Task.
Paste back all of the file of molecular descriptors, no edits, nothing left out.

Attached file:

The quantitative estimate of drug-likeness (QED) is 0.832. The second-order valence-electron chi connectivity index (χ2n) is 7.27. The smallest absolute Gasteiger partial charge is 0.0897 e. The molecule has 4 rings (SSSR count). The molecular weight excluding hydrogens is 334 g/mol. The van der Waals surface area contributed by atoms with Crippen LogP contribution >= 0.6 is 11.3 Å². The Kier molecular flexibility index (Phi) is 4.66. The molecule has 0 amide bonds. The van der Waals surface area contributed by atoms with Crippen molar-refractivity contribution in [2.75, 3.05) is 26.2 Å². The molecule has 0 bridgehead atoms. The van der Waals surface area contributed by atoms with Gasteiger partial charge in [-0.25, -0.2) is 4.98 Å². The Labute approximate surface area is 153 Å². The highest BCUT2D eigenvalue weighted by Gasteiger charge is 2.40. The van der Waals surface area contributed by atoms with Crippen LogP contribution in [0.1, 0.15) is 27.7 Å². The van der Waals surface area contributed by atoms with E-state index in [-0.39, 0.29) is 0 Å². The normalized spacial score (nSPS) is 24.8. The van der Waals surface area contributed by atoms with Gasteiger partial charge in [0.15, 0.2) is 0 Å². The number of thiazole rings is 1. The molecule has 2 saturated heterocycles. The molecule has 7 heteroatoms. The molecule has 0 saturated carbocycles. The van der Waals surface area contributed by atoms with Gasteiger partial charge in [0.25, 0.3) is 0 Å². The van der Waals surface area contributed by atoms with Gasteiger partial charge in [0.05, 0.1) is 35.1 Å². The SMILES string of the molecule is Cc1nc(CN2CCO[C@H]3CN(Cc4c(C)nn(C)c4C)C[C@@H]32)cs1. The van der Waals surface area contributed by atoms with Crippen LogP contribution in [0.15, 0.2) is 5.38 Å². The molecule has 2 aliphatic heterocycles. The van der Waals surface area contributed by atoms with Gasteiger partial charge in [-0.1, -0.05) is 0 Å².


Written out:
The quantitative estimate of drug-likeness (QED) is 0.832. The second-order valence-electron chi connectivity index (χ2n) is 7.27. The smallest absolute Gasteiger partial charge is 0.0897 e. The molecule has 4 rings (SSSR count). The molecular weight excluding hydrogens is 334 g/mol. The van der Waals surface area contributed by atoms with Crippen LogP contribution >= 0.6 is 11.3 Å². The Kier molecular flexibility index (Phi) is 4.66. The molecule has 0 amide bonds. The van der Waals surface area contributed by atoms with Crippen molar-refractivity contribution in [2.75, 3.05) is 26.2 Å². The molecule has 0 bridgehead atoms. The van der Waals surface area contributed by atoms with Gasteiger partial charge in [-0.25, -0.2) is 4.98 Å². The Labute approximate surface area is 153 Å². The highest BCUT2D eigenvalue weighted by Gasteiger charge is 2.40. The van der Waals surface area contributed by atoms with Crippen LogP contribution in [0.1, 0.15) is 27.7 Å². The van der Waals surface area contributed by atoms with E-state index in [-0.39, 0.29) is 0 Å². The normalized spacial score (nSPS) is 24.8. The van der Waals surface area contributed by atoms with Gasteiger partial charge in [0.15, 0.2) is 0 Å². The number of thiazole rings is 1. The molecule has 2 saturated heterocycles. The molecule has 7 heteroatoms. The molecule has 0 saturated carbocycles. The van der Waals surface area contributed by atoms with Gasteiger partial charge in [0.25, 0.3) is 0 Å². The van der Waals surface area contributed by atoms with Gasteiger partial charge in [0.05, 0.1) is 35.1 Å². The SMILES string of the molecule is Cc1nc(CN2CCO[C@H]3CN(Cc4c(C)nn(C)c4C)C[C@@H]32)cs1. The van der Waals surface area contributed by atoms with Crippen LogP contribution in [0.15, 0.2) is 5.38 Å². The molecule has 2 aliphatic heterocycles. The van der Waals surface area contributed by atoms with Gasteiger partial charge in [-0.1, -0.05) is 0 Å².